The words complexity and complicated are used interchangeably, but they are not the same. Complicated procedures can be simplified, while complex systems operate differently. The assembly line model of production is an example of a complicated process that can be simplified via technology improvements and labor training. Complex systems resist simplification. Their connected nature operates in such a way that breaking them apart changes the quality of the system itself. Complexity is separable, we can acknowledge components of the system, but the properties of the whole defy absolute predictions. Simply put, “the whole is more than the sum of its parts.” A strategist must not only see the parts but also endeavor to understand how the connections form and what new behaviors can emerge as the system scales. Strategists must resist the allure of the short-term thinking that is all too common in organizations as they default to simple fixes. Many complex systems are adaptive and evolve. Accurately diagnosing behaviors on a long enough time horizon increases the chances for new trends to emerge. Many organizations assume the primacy of the short term; simplistic thinking and a good strategy will work in opposition to those forces. Strategists must embrace complexity, as it is the only way to harness a comprehensive and cross-disciplinary approach to future scenarios.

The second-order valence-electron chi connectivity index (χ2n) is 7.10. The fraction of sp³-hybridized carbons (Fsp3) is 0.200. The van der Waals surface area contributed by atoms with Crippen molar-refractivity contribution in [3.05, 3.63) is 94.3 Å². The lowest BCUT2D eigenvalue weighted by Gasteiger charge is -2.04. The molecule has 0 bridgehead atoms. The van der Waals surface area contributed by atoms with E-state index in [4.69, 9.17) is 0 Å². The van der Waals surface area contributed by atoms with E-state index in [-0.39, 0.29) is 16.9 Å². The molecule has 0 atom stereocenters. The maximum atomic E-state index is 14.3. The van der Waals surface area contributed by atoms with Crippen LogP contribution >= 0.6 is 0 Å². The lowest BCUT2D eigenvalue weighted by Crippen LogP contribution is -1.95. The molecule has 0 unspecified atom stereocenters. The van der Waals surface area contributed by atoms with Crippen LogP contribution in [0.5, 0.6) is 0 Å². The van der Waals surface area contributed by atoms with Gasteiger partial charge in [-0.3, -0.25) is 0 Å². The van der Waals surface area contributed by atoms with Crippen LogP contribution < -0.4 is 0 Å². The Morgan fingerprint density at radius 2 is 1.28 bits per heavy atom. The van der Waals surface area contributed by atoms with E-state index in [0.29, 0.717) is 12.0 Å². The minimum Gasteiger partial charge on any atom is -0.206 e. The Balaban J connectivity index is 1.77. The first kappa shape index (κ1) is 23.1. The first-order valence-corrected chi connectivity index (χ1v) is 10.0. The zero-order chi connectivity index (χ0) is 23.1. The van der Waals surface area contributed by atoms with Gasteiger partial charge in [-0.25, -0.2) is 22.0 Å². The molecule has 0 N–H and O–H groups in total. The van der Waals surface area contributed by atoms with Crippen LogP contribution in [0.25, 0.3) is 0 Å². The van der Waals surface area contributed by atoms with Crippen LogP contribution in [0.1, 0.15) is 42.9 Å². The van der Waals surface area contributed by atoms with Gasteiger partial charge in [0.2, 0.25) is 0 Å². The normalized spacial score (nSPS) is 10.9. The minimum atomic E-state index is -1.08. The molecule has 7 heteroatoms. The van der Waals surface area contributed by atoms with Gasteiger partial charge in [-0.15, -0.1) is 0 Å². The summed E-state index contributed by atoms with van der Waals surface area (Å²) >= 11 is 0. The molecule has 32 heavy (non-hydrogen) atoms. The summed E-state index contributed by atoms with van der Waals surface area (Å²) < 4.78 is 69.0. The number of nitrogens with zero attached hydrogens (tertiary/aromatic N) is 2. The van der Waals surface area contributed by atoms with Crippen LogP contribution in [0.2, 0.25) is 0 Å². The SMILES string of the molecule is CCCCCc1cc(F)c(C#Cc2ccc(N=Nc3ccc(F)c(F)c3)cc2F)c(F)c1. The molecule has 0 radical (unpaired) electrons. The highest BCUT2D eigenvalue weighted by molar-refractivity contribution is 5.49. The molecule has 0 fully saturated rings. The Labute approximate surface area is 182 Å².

Avoiding the Nostalgia Trap

Strategy is a forward-facing discipline, but it should never ignore the past. The past is valuable because that is the roots of our present-day culture can be accessed. Even as you endeavor to understand and contextualize history properly, it is essential to avoid the nostalgia trap. Nostalgia has many beneficial qualities in branding and communication. Nostalgia triggers old memories and tends to have high emotional resonance. Nostalgia can also be weaponized in an attempt to stoke fear and invoke divisive ideas of scarcity. The past, potential futures, and nostalgia are all linked and mapped by Alberto Barreiro, Strategic Designer and Curator, Become.

Barreiro’s matrix is a highly effective representation of the choices that exist within our broader culture. We swing back and forth between these options, and the past and future are very much ideologically connected. A strategist must navigate the forces that exist within each quadrant and develop policies and coherent actions that drive results in the transformation segment. Strategists must also understand the risks that accompany fear/scarcity-based ideologies. Transformational change is possible if we use our collective imagination to grasp the magnitude of what is needed and then create actionable measures.

Magic and Portals

“Magical, fantastic, dreamlike experiences are almost by definition, unpredictable. … Both control and the nonhuman technologies that produce control tend to be inimical to enchantment. … Fantastic experiences can go anywhere; anything can happen. Such unpredictability clearly is not possible in a tightly controlled environment.” — George Ritzer, The Irrationality of Rationality